Chief Justice Faez Isa says that if the eligibility to contest elections had been disclosed, even Quaid-e-Azam would have become ineligible; once someone is punished, why doesn’t the matter end? How can it be that after the punishment, elections cannot be contested? According to details, a 7-member larger bench of the Supreme Court under the chairmanship of Chief Justice Justice Faez Isa heard the case of disqualification. Attorney General, at the beginning of the hearing, took the position that ‘under Article 62 (1)(f), the decision of disqualification should be reviewed’, to which Chief Justice inquired, ‘Has anyone challenged the amendment to the Election Act? Will all the Advocate Generals confirm or oppose the position of the Attorney General?’ All the Advocate Generals confirmed the position of the Attorney General on amending the Election Act.
During the hearing, Chief Justice asked, ‘What is your position, Attorney General? Should the Election Act run or the decisions of the Supreme Court?’ In response, the Attorney General said, ‘The court is requested to review the decision of disqualification because it is a law made by the parliament.’ It has been revealed that during the hearing in the Supreme Court, Saqib Jillani, the lawyer of Mir Badshah Qaisrani, who filed a request against disqualification, also opposed disqualification and said, ‘I filed a request in 2018 when the decision of disqualification came under Article 62 (1)(f). Now, Section 232 has been added to the Election Act, and disqualification cannot be pursued beyond the limit set in Section 232 of the Election Act.’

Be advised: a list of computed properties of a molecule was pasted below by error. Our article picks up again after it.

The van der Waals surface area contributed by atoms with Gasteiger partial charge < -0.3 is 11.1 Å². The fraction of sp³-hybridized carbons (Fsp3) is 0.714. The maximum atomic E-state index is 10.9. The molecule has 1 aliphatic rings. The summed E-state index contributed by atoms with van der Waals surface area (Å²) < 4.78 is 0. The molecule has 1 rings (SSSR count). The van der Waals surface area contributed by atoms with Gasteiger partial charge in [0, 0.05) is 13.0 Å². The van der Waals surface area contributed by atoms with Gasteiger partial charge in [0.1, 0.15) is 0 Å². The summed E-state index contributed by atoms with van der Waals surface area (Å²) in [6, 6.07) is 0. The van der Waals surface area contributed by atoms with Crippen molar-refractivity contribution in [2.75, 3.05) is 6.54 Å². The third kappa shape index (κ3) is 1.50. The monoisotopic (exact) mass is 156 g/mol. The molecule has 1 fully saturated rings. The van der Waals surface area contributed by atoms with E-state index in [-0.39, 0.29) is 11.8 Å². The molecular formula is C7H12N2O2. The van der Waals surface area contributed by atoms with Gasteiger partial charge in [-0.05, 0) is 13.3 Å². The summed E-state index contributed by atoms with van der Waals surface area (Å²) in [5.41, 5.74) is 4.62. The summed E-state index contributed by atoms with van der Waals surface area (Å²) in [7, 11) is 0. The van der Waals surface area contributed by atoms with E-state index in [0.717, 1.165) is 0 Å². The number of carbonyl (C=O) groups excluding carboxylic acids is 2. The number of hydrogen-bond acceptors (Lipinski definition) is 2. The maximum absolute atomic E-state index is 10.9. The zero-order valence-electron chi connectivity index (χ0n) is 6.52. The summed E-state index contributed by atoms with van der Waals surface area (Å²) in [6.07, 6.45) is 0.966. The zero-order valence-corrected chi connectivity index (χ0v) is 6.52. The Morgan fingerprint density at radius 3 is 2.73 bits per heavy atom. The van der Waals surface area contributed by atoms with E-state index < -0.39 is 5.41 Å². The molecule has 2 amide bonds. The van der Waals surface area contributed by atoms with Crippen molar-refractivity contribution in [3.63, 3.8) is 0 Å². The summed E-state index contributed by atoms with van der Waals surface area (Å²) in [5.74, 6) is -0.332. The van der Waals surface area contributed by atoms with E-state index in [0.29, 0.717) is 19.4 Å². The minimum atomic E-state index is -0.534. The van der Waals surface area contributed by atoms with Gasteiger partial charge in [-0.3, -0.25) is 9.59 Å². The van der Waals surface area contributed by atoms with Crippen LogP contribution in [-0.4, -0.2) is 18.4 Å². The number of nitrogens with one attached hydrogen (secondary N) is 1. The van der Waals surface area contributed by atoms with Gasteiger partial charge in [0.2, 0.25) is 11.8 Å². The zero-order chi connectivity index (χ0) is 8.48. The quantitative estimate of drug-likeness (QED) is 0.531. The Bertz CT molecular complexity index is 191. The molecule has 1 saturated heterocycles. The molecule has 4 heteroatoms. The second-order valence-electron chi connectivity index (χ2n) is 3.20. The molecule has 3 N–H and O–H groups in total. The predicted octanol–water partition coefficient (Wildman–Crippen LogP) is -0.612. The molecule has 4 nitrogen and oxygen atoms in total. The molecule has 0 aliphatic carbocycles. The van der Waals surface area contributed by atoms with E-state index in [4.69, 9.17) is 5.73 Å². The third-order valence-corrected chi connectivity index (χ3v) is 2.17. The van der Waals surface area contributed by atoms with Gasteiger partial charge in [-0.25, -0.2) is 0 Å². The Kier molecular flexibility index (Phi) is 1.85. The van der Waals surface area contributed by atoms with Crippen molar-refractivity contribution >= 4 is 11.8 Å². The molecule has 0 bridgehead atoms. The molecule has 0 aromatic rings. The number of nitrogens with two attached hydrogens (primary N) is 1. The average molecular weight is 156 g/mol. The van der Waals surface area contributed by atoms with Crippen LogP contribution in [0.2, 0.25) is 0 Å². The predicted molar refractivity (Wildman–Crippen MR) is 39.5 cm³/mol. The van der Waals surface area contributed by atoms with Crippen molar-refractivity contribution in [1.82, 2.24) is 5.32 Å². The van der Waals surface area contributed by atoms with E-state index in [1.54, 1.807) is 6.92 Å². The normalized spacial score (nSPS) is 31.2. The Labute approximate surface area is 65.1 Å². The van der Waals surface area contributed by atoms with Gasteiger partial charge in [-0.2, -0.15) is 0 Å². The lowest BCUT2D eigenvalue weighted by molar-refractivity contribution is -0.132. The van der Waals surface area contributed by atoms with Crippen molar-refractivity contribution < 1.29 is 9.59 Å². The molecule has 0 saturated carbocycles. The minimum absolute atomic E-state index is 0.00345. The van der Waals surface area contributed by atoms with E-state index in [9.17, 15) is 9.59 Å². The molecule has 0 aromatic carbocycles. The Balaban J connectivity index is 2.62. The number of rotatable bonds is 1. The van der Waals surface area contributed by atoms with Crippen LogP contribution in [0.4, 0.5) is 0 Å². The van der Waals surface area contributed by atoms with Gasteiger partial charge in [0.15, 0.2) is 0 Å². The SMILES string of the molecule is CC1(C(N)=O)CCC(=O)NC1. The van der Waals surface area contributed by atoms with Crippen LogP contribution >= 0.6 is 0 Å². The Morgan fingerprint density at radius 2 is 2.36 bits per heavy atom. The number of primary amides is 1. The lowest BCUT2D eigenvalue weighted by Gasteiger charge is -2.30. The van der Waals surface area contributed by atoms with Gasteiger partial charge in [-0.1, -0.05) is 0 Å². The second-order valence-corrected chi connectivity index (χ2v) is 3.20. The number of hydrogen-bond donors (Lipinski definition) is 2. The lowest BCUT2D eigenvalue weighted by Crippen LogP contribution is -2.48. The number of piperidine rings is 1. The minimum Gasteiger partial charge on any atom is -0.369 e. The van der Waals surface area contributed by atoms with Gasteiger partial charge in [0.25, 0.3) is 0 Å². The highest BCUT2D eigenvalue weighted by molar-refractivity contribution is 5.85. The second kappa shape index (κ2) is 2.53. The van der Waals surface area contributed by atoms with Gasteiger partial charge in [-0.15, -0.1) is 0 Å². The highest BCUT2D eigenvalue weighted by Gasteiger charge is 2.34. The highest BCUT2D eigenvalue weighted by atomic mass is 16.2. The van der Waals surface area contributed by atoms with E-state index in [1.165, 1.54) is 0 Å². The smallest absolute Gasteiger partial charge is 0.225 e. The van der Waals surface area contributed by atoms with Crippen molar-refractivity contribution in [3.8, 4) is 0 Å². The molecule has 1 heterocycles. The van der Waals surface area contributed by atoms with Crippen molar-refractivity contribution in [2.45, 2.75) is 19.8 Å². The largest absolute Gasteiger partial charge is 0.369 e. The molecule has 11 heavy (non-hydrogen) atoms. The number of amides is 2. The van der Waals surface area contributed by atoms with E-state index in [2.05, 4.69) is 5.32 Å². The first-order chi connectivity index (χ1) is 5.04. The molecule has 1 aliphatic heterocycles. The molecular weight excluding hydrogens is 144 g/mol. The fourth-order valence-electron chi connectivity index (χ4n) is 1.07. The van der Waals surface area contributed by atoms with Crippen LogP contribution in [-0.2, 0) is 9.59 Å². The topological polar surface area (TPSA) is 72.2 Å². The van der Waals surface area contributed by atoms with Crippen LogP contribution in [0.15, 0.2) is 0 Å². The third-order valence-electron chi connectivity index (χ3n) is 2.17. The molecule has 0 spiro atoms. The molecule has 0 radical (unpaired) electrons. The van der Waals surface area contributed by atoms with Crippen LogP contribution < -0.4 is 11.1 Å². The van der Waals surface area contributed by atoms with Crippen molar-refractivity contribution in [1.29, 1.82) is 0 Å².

Chief Justice inquired, ‘Has anyone challenged the Election Act 2017 in court?’ The court was informed that ‘the Election Act has never been challenged in any court.’ The Attorney General said, ‘The effect may be that a law is overridden by the Supreme Court. In the case of Semealullah Bloch, the court overlooked a point, and as long as judicial decisions are available, the declaration of disqualification remains in place.’ Chief Justice remarked, ‘We are sinners and seek forgiveness from Allah. The duration of disqualification in Article 62 is not specified in the Constitution; the courts have filled this void.’ On this occasion, Justice Mansoor Ali Shah asked the Attorney General, ‘The question is whether the period of disqualification mentioned in the Election Act will be more important than the Constitution? It is a matter of interpretation of Article 63; the disqualification for violating the integrity and ideology of the country is 5 years. Can anyone affirmatively say that he is the owner of good deeds? If Quaid-e-Azam had been the leader in 2002, he would also have been disqualified.’
Chief Justice remarked, ‘The language of Article 62 and Article 63 is the same; under Article 63, the disqualification for violating national integrity and ideology is 5 years. Can anyone swear that he can be disqualified for committing heinous crimes such as murder and treason for some time? How can the court issue a declaration against someone for ordinary reasons?’ Chief Justice said, ‘Article 62 (1)(f) and Article 63 (1) are one; the court can determine the duration of disqualification under Article 63; can anyone say that he is the owner of good deeds? If in 1985 the military commander could include Article 62 and 63 in the Constitution, how can a martial law administrator set the standard of eligibility in the Constitution? On this occasion, Jahangir Tareen’s lawyer said, ‘The Supreme Court, by considering Article 62 and 63 separately in its decision of disqualification, made a wrong decision.’ Chief Justice inquired, ‘Are you saying that there is a flaw in the decision of disqualification under Article 62 (1)(f)? Now the law will apply; why were you disqualified?’ Makhdoom Ali Khan replied, ‘Disqualification occurred due to misdeclaration. The Supreme Court changed the decision in the Panama case in the first phase without stating a reason, in the second phase.’
Later, the court adjourned the hearing of the case until January 4 at 11 am.